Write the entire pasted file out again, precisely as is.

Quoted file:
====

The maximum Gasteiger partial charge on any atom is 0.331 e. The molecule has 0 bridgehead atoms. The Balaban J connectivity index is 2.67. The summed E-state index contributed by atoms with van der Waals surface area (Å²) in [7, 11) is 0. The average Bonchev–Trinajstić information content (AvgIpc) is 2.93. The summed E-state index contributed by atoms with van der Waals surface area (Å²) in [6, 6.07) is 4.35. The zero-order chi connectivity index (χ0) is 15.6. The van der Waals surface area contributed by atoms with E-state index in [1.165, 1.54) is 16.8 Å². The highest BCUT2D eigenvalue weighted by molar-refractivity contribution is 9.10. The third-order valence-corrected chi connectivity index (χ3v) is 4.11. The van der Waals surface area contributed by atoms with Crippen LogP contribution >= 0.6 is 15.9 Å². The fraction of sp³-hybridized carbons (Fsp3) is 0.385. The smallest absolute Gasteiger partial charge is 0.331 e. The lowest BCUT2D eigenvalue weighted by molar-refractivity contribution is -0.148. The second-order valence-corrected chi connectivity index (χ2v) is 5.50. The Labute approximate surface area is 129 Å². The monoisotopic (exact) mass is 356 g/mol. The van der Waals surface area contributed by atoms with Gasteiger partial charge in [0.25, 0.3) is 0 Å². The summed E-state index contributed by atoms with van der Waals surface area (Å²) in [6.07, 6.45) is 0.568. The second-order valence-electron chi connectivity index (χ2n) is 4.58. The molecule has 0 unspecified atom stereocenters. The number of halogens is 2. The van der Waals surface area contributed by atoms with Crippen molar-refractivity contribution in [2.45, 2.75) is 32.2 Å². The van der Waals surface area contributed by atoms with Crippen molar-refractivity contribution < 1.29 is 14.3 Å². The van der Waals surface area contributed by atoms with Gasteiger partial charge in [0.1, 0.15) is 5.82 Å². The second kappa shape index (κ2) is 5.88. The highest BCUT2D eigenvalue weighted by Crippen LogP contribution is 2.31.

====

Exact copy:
The maximum Gasteiger partial charge on any atom is 0.331 e. The molecule has 0 bridgehead atoms. The Balaban J connectivity index is 2.67. The summed E-state index contributed by atoms with van der Waals surface area (Å²) in [7, 11) is 0. The average Bonchev–Trinajstić information content (AvgIpc) is 2.93. The summed E-state index contributed by atoms with van der Waals surface area (Å²) in [6, 6.07) is 4.35. The zero-order chi connectivity index (χ0) is 15.6. The van der Waals surface area contributed by atoms with E-state index in [1.165, 1.54) is 16.8 Å². The highest BCUT2D eigenvalue weighted by molar-refractivity contribution is 9.10. The third-order valence-corrected chi connectivity index (χ3v) is 4.11. The van der Waals surface area contributed by atoms with Crippen LogP contribution >= 0.6 is 15.9 Å². The fraction of sp³-hybridized carbons (Fsp3) is 0.385. The smallest absolute Gasteiger partial charge is 0.331 e. The lowest BCUT2D eigenvalue weighted by molar-refractivity contribution is -0.148. The second-order valence-corrected chi connectivity index (χ2v) is 5.50. The Labute approximate surface area is 129 Å². The monoisotopic (exact) mass is 356 g/mol. The van der Waals surface area contributed by atoms with Gasteiger partial charge in [0.25, 0.3) is 0 Å². The summed E-state index contributed by atoms with van der Waals surface area (Å²) in [6.07, 6.45) is 0.568. The second-order valence-electron chi connectivity index (χ2n) is 4.58. The molecule has 0 unspecified atom stereocenters. The number of halogens is 2. The van der Waals surface area contributed by atoms with Crippen molar-refractivity contribution in [2.45, 2.75) is 32.2 Å². The van der Waals surface area contributed by atoms with Crippen molar-refractivity contribution < 1.29 is 14.3 Å². The van der Waals surface area contributed by atoms with Gasteiger partial charge in [0.1, 0.15) is 5.82 Å². The second kappa shape index (κ2) is 5.88. The highest BCUT2D eigenvalue weighted by Crippen LogP contribution is 2.31.